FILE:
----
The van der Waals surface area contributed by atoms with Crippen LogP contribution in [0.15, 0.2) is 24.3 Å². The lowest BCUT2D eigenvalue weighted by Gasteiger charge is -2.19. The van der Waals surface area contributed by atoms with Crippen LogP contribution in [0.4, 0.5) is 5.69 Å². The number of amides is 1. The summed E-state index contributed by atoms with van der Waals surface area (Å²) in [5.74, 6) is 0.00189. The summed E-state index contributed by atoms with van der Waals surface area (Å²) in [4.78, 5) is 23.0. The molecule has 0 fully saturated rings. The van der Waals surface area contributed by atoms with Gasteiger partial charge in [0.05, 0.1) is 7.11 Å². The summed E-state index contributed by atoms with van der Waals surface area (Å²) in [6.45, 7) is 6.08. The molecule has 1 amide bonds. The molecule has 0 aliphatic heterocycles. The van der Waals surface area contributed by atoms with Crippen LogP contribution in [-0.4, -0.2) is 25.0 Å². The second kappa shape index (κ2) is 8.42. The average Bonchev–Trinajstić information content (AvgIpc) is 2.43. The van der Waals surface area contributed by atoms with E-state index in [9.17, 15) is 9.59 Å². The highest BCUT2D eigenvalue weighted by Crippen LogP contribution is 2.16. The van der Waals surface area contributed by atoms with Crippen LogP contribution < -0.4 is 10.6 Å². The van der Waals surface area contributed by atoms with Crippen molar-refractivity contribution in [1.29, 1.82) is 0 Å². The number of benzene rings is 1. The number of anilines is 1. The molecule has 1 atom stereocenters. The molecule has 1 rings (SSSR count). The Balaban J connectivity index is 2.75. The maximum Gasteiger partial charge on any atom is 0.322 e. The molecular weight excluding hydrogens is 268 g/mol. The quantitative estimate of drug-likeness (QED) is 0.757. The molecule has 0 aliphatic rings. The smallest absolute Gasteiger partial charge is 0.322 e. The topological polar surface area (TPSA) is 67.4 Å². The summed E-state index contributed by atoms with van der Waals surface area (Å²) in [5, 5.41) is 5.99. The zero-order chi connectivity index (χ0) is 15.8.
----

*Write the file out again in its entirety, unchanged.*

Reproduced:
The van der Waals surface area contributed by atoms with Crippen LogP contribution in [0.15, 0.2) is 24.3 Å². The lowest BCUT2D eigenvalue weighted by Gasteiger charge is -2.19. The van der Waals surface area contributed by atoms with Crippen LogP contribution in [0.4, 0.5) is 5.69 Å². The number of amides is 1. The summed E-state index contributed by atoms with van der Waals surface area (Å²) in [5.74, 6) is 0.00189. The summed E-state index contributed by atoms with van der Waals surface area (Å²) in [4.78, 5) is 23.0. The molecule has 0 fully saturated rings. The van der Waals surface area contributed by atoms with Gasteiger partial charge in [0.05, 0.1) is 7.11 Å². The summed E-state index contributed by atoms with van der Waals surface area (Å²) in [6.45, 7) is 6.08. The molecule has 1 amide bonds. The molecule has 0 aliphatic heterocycles. The van der Waals surface area contributed by atoms with Crippen LogP contribution in [-0.4, -0.2) is 25.0 Å². The second kappa shape index (κ2) is 8.42. The average Bonchev–Trinajstić information content (AvgIpc) is 2.43. The van der Waals surface area contributed by atoms with E-state index in [9.17, 15) is 9.59 Å². The highest BCUT2D eigenvalue weighted by Crippen LogP contribution is 2.16. The van der Waals surface area contributed by atoms with Crippen LogP contribution < -0.4 is 10.6 Å². The van der Waals surface area contributed by atoms with Crippen molar-refractivity contribution in [1.29, 1.82) is 0 Å². The number of benzene rings is 1. The number of anilines is 1. The molecule has 1 atom stereocenters. The molecule has 1 rings (SSSR count). The Balaban J connectivity index is 2.75. The maximum Gasteiger partial charge on any atom is 0.322 e. The molecular weight excluding hydrogens is 268 g/mol. The quantitative estimate of drug-likeness (QED) is 0.757. The molecule has 0 aliphatic rings. The smallest absolute Gasteiger partial charge is 0.322 e. The topological polar surface area (TPSA) is 67.4 Å². The summed E-state index contributed by atoms with van der Waals surface area (Å²) in [5, 5.41) is 5.99. The zero-order chi connectivity index (χ0) is 15.8.